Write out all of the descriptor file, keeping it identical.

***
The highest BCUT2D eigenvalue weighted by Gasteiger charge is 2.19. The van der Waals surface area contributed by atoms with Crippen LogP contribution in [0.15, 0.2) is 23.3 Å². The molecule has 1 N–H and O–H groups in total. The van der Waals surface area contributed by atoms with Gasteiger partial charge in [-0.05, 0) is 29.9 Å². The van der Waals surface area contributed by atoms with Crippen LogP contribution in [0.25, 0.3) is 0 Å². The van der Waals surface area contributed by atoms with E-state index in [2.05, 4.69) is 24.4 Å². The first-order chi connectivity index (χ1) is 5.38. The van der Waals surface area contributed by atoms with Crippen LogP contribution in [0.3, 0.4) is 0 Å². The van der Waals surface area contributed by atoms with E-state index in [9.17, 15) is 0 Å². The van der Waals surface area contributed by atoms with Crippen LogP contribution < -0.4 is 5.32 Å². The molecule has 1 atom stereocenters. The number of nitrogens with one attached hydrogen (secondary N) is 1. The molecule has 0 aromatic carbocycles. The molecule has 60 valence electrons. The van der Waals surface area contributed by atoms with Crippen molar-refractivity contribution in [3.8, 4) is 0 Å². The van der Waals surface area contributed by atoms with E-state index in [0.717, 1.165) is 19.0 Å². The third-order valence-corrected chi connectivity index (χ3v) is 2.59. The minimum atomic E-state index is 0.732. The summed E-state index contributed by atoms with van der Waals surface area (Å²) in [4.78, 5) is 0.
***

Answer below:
The highest BCUT2D eigenvalue weighted by Gasteiger charge is 2.19. The van der Waals surface area contributed by atoms with Crippen LogP contribution in [0.15, 0.2) is 23.3 Å². The molecule has 1 N–H and O–H groups in total. The van der Waals surface area contributed by atoms with Gasteiger partial charge in [-0.05, 0) is 29.9 Å². The van der Waals surface area contributed by atoms with Crippen LogP contribution in [0.25, 0.3) is 0 Å². The van der Waals surface area contributed by atoms with E-state index in [2.05, 4.69) is 24.4 Å². The first-order chi connectivity index (χ1) is 5.38. The van der Waals surface area contributed by atoms with Crippen LogP contribution in [0.3, 0.4) is 0 Å². The van der Waals surface area contributed by atoms with E-state index in [9.17, 15) is 0 Å². The van der Waals surface area contributed by atoms with Crippen LogP contribution < -0.4 is 5.32 Å². The molecule has 1 atom stereocenters. The number of nitrogens with one attached hydrogen (secondary N) is 1. The molecule has 0 aromatic carbocycles. The molecule has 60 valence electrons. The van der Waals surface area contributed by atoms with Crippen molar-refractivity contribution in [3.8, 4) is 0 Å². The van der Waals surface area contributed by atoms with E-state index in [0.717, 1.165) is 19.0 Å². The third-order valence-corrected chi connectivity index (χ3v) is 2.59. The minimum atomic E-state index is 0.732. The summed E-state index contributed by atoms with van der Waals surface area (Å²) in [4.78, 5) is 0.